Am Fam Physician. 2012;85(2):195-196
Related: Putting Prevention into Practice
Summary of Recommendation and Evidence
The U.S. Preventive Services Task Force (USPSTF) recommends prophylactic ocular topical medication for all newborns for the prevention of gonococcal ophthalmia neonatorum (Table 1). A recommendation.
|Recommendation||Provide prophylactic ocular topical medication for the prevention of gonococcal ophthalmia neonatorum. Grade: A|
|Risk assessment||All newborns should receive prophylaxis. However, some newborns are at increased risk, including those with a maternal history of no prenatal care, sexually transmitted infections, or substance abuse.|
|Preventive interventions||Preventive medications include erythromycin 0.5% ophthalmic ointment, silver nitrate 1.0% solution, and tetracycline 1.0% ointment. All are considered equally effective; however, the latter two are no longer available in the United States.|
|Timing of intervention||Within 24 hours after birth.|
|Relevant recommendations from the USPSTF||Several recommendations on screening and counseling for infectious diseases and perinatal care can be found at http://www.uspreventiveservicestaskforce.org/.|
Importance. Gonococcal ophthalmia neonatorum develops in approximately 28 percent of newborns delivered to women with gonorrheal disease in the United States. Identifying and treating the infection are important because gonococcal ophthalmia neonatorum can result in corneal scarring, ocular perforation, and blindness.
Recognition of risk status. The USPSTF recommends that all newborns receive prophylaxis; however, some newborns are at increased risk of gonococcal ophthalmia neonatorum. Newborns at increased risk include those with a maternal history of sexually transmitted infections, substance abuse, or no prenatal care.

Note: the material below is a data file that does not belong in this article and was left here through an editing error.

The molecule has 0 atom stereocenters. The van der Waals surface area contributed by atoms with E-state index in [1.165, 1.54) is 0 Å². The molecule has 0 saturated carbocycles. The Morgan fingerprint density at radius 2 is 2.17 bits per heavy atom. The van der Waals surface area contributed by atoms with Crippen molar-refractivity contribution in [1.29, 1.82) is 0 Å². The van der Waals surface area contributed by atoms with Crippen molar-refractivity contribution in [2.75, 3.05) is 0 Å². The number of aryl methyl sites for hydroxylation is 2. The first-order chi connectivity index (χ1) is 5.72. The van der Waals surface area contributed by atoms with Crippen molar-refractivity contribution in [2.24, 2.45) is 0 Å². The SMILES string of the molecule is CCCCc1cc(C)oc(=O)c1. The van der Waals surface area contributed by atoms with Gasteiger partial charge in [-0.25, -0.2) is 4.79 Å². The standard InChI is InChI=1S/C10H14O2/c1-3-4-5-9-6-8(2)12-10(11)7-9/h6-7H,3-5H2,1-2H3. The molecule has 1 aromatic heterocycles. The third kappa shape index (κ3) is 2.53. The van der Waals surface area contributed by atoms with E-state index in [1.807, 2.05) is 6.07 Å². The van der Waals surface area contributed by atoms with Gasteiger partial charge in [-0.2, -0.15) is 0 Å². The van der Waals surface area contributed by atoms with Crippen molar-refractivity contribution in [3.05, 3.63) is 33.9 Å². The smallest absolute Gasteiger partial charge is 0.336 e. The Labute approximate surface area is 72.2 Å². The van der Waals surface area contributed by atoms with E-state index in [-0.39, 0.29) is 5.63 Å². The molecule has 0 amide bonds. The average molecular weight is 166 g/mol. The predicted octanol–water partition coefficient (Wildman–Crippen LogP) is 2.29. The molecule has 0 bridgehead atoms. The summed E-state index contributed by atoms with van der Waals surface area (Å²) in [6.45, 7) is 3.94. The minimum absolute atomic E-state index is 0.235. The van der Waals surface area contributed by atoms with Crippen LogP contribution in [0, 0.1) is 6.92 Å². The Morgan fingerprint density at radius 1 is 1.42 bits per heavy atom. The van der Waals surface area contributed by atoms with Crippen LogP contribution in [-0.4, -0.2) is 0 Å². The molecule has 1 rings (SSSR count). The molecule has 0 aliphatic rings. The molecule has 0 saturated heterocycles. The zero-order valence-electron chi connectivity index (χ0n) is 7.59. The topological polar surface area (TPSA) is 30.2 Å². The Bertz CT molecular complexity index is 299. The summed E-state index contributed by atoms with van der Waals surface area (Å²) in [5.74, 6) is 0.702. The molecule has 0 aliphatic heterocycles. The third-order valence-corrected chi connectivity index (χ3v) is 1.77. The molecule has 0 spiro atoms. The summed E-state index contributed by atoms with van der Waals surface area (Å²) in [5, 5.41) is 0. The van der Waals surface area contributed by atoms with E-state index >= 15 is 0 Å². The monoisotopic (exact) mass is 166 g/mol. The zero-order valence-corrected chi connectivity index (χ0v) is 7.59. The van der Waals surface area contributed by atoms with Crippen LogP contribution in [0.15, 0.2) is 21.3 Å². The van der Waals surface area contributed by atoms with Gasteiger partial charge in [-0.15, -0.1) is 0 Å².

Benefits of risk assessment and preventive medication. There is convincing evidence that blindness due to gonococcal ophthalmia neonatorum has become rare in the United States since the implementation of universal prophylaxis of newborns.
Harms of risk assessment and preventive medication. There is convincing evidence that universal prophylaxis of newborns is not associated with serious harms.
USPSTF assessment. The USPSTF concludes that there is high certainty that the net benefit is substantial for topical ocular prophylaxis for all newborns for the prevention of gonococcal ophthalmia neonatorum.
This clinical recommendation applies to all newborns.
Prophylactic regimens using tetracycline 1.0% or erythromycin 0.5% ophthalmic ointment are equally effective in the prevention of gonococcal ophthalmia neonatorum; however, the only drug approved by the U.S. Food and Drug Administration for this indication is erythromycin 0.5% ophthalmic ointment. Tetracycline ophthalmic ointment and silver nitrate are no longer available in the United States. A 2.5% solution of povidone-iodine may be useful in preventing ophthalmia neonatorum, but it has not been approved for use in the United States.
Prophylaxis should be provided within 24 hours after birth.